I know a guy that used to build th400's for me, he always dilled and tapped an 1/8" pipe plug into the edge of the converter. I never had any problems and when changing the fluid and filter you could get all 10 quarts.murrsue said:I was going to take a torque converter in to the tranny shop to flush it. It has no drain plug. I've heard of people drilling a drain hole and tapping it and installing a plug. Is this possible? Where to drill? What size plug? (It's a 700r4)
you would need to drill into the converter a couple of inches to hit the stator. You would damage the turbine and fins first.cucumber1949 said:Yeah, you can drill a hole in the converter and reseal it with a closed-end pop rivet and some gasket sealer. You run the risk of damaging a stator if you don't drill in the right place. Instead of draining the converter, you can do a complete flush via the cooler lines without removing the converter.
I was just thinking about the same thing. ~25 years ago, I rebuilt trannys for a living at double-A-beep-beep, and it was standard practice to drill, tap, flush and install an 1/8" pipe plug afterwards. The shop I worked at had no "flushing machine", but we'd pump solvent through them and spin the turbine with an input shaft. Probably did several hundred that way and never had a balance problem, but to be honest, I was never really fond of that method. Balance questions still remain in the back of my mind. I don't do that for a living any more, but still rebuild one every now and then for family and friends.Crosley said:you would need to drill into the converter a couple of inches to hit the stator. You would damage the turbine and fins first.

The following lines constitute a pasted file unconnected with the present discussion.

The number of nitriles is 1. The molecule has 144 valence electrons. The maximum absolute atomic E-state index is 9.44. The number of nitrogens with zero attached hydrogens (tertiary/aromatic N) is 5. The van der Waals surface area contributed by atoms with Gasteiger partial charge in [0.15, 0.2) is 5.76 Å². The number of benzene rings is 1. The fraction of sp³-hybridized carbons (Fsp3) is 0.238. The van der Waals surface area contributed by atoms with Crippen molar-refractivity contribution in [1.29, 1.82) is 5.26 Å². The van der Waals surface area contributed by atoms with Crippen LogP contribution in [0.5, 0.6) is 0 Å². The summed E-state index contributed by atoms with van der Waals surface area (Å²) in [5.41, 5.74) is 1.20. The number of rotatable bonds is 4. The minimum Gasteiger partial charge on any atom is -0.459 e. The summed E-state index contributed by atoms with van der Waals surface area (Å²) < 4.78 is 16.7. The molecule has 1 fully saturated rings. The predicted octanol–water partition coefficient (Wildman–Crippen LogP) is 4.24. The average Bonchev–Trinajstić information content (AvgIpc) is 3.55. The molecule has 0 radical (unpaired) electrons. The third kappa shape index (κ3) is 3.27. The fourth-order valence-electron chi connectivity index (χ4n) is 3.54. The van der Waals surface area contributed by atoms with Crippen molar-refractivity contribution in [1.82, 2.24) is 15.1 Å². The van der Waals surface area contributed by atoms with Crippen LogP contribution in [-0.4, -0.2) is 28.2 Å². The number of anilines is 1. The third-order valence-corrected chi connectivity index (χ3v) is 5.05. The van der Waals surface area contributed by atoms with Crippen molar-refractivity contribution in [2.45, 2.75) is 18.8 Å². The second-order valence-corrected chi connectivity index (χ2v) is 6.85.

the 700 converter or any lock up style converter can not be drilled on the front ( fly wheel side) since the converter clutch apply area is there at the outer edge of the shell
Chazmac,Chazmac said:Flushing a converter is so arcane I cannot come up with a proper analogy.
Converters with lockup clutches (TCC) have so much more mechanical parts in them than does an older non lockup style converter. Trans failure = converter REBUILD !
How many of you drain out old oil from an oil filter and reuse it?? Do you flush oil filters??
Converters trap trans debris. Period. Fresh trans fluid, especially hot, is one of the best solvents available to clean trans parts, including the converter AND cooler. Moreover, the TCC clutch will be impregnated with debris, there will be a worn lining, collapsed orings or seals and worn, overheated or failed thrust washers. How are you going to clean the roller clutch in the stator assembly? Fears of imbalance are minimized by the potential trans woes introduced by re-using an old converter. Seems to me that UPS and FedEx can get anywhere in this country and the coasts are only 5 days apart, at worst. Shipping is no excuse. Quality rebuilt converters are affordable and the only choice for anyone who cares about finishing a rebuilding effort correctly.
Also, if you have that many destroyed hard parts, (4T60E) dispose of the trans cooler and install a new one.